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Coach praises Utah defense

A host of Utes swarm San Diego State's Atiyyah Henderson. Coach Kyle Whittingham said the defense was the "real story line" of Utah's 23-7 win Saturday.
A host of Utes swarm San Diego State's Atiyyah Henderson. Coach Kyle Whittingham said the defense was the "real story line" of Utah's 23-7 win Saturday.
Scott G. Winterton, Deseret Morning News

After Utah's 23-7 win over San Diego State on Saturday afternoon, a lot of talk centered on Darrell Mack's running, Brian Johnson's passing, Corbin Louks' big plays and Louis Sakoda's kicking and, uh, passing.

So what was the first thing coach Kyle Whittingham talked about in his postgame press conference?

The defense, of course.

"The real story line of the game was the defense," Whittingham said. "Our defense played extremely well. We held them to just 12 first downs and seven points. I'm very proud of the way the defense played."

The Ute defense held the Aztecs in check most of the day, allowing just 211 total yards, and came up with five sacks and 10 tackles for losses.

Ute defensive coordinator Gary Andersen couldn't have been more pleased with the play of his defense.

"The kids executed very well," he said. "The most encouraging thing to me is how we finished them off. We dominated the third quarter, and we dominated the second quarter."

The final numbers confirm what Andersen said. The Utes allowed just 43 yards in the third quarter and 24 in the final quarter. Utah also dominated on defense in the first quarter, allowing a mere 38 yards.

It was in the second quarter where the Aztecs got their only real offense of the day, thanks in large part to a trick play that fooled the Utes for a 35-yard gain and led to the Aztecs' only touchdown of the day.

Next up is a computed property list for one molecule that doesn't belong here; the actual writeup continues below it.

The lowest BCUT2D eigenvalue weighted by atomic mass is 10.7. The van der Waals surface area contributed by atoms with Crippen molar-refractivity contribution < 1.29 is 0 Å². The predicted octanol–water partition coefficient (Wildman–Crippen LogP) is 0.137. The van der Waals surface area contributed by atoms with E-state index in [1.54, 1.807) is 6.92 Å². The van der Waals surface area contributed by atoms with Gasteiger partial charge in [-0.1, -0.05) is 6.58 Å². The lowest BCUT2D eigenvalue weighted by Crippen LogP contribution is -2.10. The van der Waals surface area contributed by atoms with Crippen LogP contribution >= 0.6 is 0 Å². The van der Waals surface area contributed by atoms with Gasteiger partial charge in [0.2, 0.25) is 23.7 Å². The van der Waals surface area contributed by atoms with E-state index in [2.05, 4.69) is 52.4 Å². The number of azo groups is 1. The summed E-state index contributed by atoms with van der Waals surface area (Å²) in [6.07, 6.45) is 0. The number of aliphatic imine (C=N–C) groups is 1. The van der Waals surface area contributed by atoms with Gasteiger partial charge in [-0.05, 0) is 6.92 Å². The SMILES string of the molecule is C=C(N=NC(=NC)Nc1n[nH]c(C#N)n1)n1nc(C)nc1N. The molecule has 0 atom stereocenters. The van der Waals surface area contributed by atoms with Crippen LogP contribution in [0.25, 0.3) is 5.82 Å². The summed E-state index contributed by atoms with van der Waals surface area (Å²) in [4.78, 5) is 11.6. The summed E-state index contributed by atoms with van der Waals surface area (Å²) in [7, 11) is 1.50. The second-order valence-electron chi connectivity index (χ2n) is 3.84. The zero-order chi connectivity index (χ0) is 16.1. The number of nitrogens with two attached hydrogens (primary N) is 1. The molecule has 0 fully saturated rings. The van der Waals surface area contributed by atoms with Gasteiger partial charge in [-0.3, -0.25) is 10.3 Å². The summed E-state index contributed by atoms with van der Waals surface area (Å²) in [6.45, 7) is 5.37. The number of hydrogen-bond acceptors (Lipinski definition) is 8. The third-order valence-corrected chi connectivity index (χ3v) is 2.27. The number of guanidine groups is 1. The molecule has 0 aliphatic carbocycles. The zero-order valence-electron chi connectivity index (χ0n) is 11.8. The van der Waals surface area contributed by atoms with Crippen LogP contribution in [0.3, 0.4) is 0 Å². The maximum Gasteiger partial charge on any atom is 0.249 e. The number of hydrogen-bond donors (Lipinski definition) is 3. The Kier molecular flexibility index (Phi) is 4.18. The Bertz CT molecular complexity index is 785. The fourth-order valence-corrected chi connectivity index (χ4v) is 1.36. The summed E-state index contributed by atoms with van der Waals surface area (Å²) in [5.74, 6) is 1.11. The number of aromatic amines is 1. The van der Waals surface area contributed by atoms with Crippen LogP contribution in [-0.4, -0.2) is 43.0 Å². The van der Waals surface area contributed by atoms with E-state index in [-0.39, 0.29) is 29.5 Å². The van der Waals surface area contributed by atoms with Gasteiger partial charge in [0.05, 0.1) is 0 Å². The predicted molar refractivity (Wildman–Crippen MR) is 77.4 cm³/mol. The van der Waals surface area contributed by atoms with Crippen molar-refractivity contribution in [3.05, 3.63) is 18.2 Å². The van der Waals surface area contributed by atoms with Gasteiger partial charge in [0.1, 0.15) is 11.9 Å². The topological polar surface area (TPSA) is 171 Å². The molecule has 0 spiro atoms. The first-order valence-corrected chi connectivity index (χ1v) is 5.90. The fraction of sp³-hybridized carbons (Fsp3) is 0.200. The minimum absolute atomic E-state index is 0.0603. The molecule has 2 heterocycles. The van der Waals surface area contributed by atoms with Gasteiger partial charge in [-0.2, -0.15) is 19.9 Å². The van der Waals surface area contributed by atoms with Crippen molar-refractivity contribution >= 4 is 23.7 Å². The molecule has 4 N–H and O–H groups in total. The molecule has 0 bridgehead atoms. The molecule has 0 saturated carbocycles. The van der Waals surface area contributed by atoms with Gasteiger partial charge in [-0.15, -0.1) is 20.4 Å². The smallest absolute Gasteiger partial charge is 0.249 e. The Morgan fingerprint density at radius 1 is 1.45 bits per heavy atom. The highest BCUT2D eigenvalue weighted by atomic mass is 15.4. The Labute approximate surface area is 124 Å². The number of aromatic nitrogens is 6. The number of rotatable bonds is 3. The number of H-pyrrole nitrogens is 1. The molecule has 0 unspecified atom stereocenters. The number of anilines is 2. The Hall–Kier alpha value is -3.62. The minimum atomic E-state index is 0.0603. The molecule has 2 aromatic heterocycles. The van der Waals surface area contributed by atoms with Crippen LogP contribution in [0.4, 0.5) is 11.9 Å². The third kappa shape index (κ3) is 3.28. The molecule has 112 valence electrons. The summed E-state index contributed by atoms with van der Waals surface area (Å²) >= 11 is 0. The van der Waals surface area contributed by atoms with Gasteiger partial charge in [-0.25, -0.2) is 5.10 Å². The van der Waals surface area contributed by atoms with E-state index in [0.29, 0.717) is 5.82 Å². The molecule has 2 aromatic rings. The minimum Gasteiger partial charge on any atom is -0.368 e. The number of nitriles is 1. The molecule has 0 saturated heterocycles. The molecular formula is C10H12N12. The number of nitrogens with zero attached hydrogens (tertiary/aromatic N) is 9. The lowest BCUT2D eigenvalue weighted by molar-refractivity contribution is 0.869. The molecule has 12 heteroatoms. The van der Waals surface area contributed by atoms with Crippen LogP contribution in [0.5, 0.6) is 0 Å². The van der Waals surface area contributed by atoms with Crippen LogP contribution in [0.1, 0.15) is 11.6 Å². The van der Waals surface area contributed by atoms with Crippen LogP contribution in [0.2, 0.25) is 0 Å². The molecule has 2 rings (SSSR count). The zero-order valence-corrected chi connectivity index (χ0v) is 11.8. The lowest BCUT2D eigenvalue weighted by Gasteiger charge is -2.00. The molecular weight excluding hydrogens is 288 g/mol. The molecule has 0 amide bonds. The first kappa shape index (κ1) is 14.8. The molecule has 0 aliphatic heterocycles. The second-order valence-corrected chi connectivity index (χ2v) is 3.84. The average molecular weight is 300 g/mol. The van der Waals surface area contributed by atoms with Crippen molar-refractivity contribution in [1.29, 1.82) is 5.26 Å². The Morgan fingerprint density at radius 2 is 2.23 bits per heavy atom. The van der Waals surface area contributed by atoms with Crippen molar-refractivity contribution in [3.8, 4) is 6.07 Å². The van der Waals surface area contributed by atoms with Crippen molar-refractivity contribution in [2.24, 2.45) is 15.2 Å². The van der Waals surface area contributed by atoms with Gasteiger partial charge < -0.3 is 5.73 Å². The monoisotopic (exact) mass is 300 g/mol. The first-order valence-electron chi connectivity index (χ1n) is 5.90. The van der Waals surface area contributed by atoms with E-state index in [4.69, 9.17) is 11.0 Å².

Both Whittingham and Andersen had praise for Nai Fotu, a true freshman from Laie, Hawaii.

Fotu was making his first appearance at linebacker after playing special teams all season, and he came up with a couple of the most memorable defensive plays.

The first came early in the third quarter when he dropped O'Connell for a 5-yard loss and forced a fumble that the Aztecs recovered. The second was a hit Fotu put on Atiyyah Henderson on a run up the middle that leveled the Aztecs' running back and drew oohs and aahs from the crowd, both when it happened and when it was shown on the replay.

"It felt good to play," Fotu said. "I just tried to play my heart out."

Andersen said the Utes put in some special "packages" for Fotu and that he was in about 15 plays during the game. Whittingham compared the packages to the ones the Utes put in for Louks, another true freshman, and said Fotu played "15 to 20 plays."

When told what his coaches said, Fotu said, "Really? I thought I only played about seven plays."

Ute fans in the stands probably thought Fotu had 50 plays because of how noticeable he was on the big plays he made.

Asked if he heard the crowd reaction to his big hits, Fotu replied, "Not really. I was so excited, I couldn't hear anything."

"He's a flashy player and has great quickness coming off the edge," Whittingham said. "He's actually our quickest linebacker. He's an explosive player who is lightning-quick and strong."

Besides Fotu, the defense got excellent performances from Stevenson Sylvester, who led the team with eight tackles, and Gabe Long and Joe Jiannoni, who each had five tackles.

Sean Smith came up with a key interception in the first half, which stopped an SDSU drive, while R.J. Stanford recovered a fumble, forced by Brice McCain.


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